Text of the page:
In “RED,” the Eiteljorg Museum of American Indians and Western Art’s biennial contemporary art exhibition once again pulls a set of diverse, interesting artists into a compelling show, with each of five artists demonstrating a unique voice and vision.
While Nicholas Galanin’s bearskin rug/U.S. flag hybrid, “The American Dream is Alive and Well,” is likely to garner the most attention, he’s no one-trick artist. “I Think It Goes Like This?” offers pieces of totem poles, partly painted black and arranged in a way that speaks to the impossibility of re-creating the past. “No Indians or Dogs Allowed” is a series of photographs that places the title neon sign in various locations. In the most striking one, the sign is nearly lost in a window packed with beer signs. And I’m still wrestling with different interpretations of his “I Looooove Your Culture! Fine Wood Working,” a yellow cedar sculpture that seems to mock anglo fetishizing of Native American culture.
Julie Buffalohead offers up a series of mixed-media works where a young woman, wild animals and toys navigate a playful, dangerous world. In “Hostage,” a coyote threatens to break a unicorn’s horn while animals, some realistic and some toys, look on helplessly. In “The Love Objects,” a real rabbit holds a toy rabbit who, in turn, grasps a human doll. In all, the horizon-less backdrop provides a dreamy context.
Photographer Meryl McMaster is well represented by two sets of work. The first, grouped as the “In Between Worlds” series, fuses human and animal while avoiding the clichés of such Dr. Moreau-like visions. The beauty of the butterfly-laden “Anima” stands out starkly and sadly against a diffused, snowy backdrop, while “Buffalo,” “Owl” and others gain an edge from their bold, black netherworld context.
Her “Second Self” series also sets portraits against black backdrops, but with some dramatic twists. Her models are slathered in white and each framed by a wire creation. These wireworks were crafted by the artist based on self-portraits drawn by her subjects, who were instructed to draw themselves each with a single line, without looking. Sound gimmicky? The results are dramatic, confrontational, intimate and fascinating.
Rounding out the show: Lawrence Paul Yuxweluptun’s totem-image-inspired paintings and drawings—sometimes used as masks, sometimes mechanized, sometimes melting—stand in marked contrast to his large-scale abstract ovoid paintings. And Shan Goshorn weaves text into baskets, compelling us to search for meaning.
‘The Odd Couple’ at Actors Theatre of Indiana
The premise of this Broadway smash is simple. Neat freak Felix, tossed out by his wife, moves in with slob friend Oscar Madison, whose wife threw him out not so long ago. The two attempt to navigate life together, and high hilarity results.
Credit is due Neil Simon, of course, whose plays have seemingly fallen out of favor in the theater world. (I can’t think of the last one professionally produced here.) As illustrated in Actors Theatre of Indiana’s production, though, the man is a master at creating specific, very funny characters who, when smartly directed and acted, feel like they have lives both onstage and off.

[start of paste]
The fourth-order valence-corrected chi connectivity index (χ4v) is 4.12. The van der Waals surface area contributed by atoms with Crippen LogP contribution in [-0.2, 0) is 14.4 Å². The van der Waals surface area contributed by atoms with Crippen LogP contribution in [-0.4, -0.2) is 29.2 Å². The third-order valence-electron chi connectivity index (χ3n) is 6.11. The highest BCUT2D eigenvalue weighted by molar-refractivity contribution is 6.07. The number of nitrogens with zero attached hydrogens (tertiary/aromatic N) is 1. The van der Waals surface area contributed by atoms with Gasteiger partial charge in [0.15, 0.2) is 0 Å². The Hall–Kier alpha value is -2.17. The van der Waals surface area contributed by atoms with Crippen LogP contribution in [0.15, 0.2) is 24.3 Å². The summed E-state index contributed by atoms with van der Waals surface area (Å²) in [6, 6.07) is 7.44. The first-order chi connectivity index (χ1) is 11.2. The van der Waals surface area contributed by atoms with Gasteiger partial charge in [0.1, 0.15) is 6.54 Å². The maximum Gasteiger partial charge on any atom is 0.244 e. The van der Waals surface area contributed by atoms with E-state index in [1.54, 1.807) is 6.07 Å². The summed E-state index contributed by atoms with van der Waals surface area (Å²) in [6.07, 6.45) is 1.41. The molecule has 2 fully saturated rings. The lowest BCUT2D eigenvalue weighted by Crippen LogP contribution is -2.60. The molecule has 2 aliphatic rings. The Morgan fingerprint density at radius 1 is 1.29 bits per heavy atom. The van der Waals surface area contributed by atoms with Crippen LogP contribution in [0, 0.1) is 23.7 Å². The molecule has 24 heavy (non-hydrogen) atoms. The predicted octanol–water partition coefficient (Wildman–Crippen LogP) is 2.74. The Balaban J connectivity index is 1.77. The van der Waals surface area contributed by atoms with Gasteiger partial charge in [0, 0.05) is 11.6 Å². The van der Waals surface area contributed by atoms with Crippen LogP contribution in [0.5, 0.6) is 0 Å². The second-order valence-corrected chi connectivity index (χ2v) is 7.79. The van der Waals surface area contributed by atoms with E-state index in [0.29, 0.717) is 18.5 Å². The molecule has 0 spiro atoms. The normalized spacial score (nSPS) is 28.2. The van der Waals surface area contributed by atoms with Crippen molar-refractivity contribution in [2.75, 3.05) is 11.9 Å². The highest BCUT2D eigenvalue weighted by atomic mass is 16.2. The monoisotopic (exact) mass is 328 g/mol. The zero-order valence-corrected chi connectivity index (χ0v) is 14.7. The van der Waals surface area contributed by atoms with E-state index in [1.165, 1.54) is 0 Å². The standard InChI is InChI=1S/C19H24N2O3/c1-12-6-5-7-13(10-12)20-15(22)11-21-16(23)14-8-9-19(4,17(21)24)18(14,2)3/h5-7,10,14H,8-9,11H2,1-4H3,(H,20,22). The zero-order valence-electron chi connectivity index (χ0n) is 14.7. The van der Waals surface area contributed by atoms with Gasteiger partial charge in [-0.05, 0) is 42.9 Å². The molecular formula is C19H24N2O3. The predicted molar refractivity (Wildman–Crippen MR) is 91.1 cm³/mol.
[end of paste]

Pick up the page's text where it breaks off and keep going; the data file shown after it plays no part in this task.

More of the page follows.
That’s the case here. Oh, Bradley Reynolds’ Felix might over-enunciate a bit too much for the intimate Studio Theater. And Don Farrell inherently doesn’t fit the craggy Oscar familiar from TV and film. But together they deliver both the punch lines and the underlying affection that keep the two from actually strangling each other. They come across as they should: as friends who drive each other crazy, not as stock characters manipulated by a writer.
The poker buddies, essential to getting the show off on a fun footing, are terrific. I was going to highlight Darrin Murrell as the dyspeptic Murray, but then I smiled thinking about Jeremy Grimmer’s awkward Vinnie … and Adam O’Crowe’s fed-up Speed … and Dave Ruark’s chain-smoking accountant Roy. All big fun.
And then there are the Pigeon Sisters, as personified by Katy Gentry and
Carrie Fedor (with the assistance of costume designer Margaret Ozemet). Unique creations, both, managing to be goofy, sensitive, oddly sexy and, most important, very, very funny in their two showcase scenes. If only Simon had written a spin-off for them ...
John Lithgow’s ‘Stories from the Heart’ at Clowes Hall
Is it sacrilege to say John Lithgow’s solo show Nov. 9 was a bit of a snooze? While I admire the fact that the accomplished stage and screen actor has embraced storytelling as his on-tour medium, neither of the tales he chose was nearly as fun as he seemed to believe they were.
Much more interesting were his personal stories—the context he gave for the show, weaving evocative memories of story times shared with his theatrical parents. All that, though, seemed to be used up at the end of the first act with the second feeling like a tacked-on coda meant to stretch the evening.
A lively Q&A with the “Dexter”/”The World According to Garp”/”M Butterfly” star—or even a few of his children’s songs—might have energized the room more than the over-long, pay-off-free read of Ring Lardner’s “Haircut.”•
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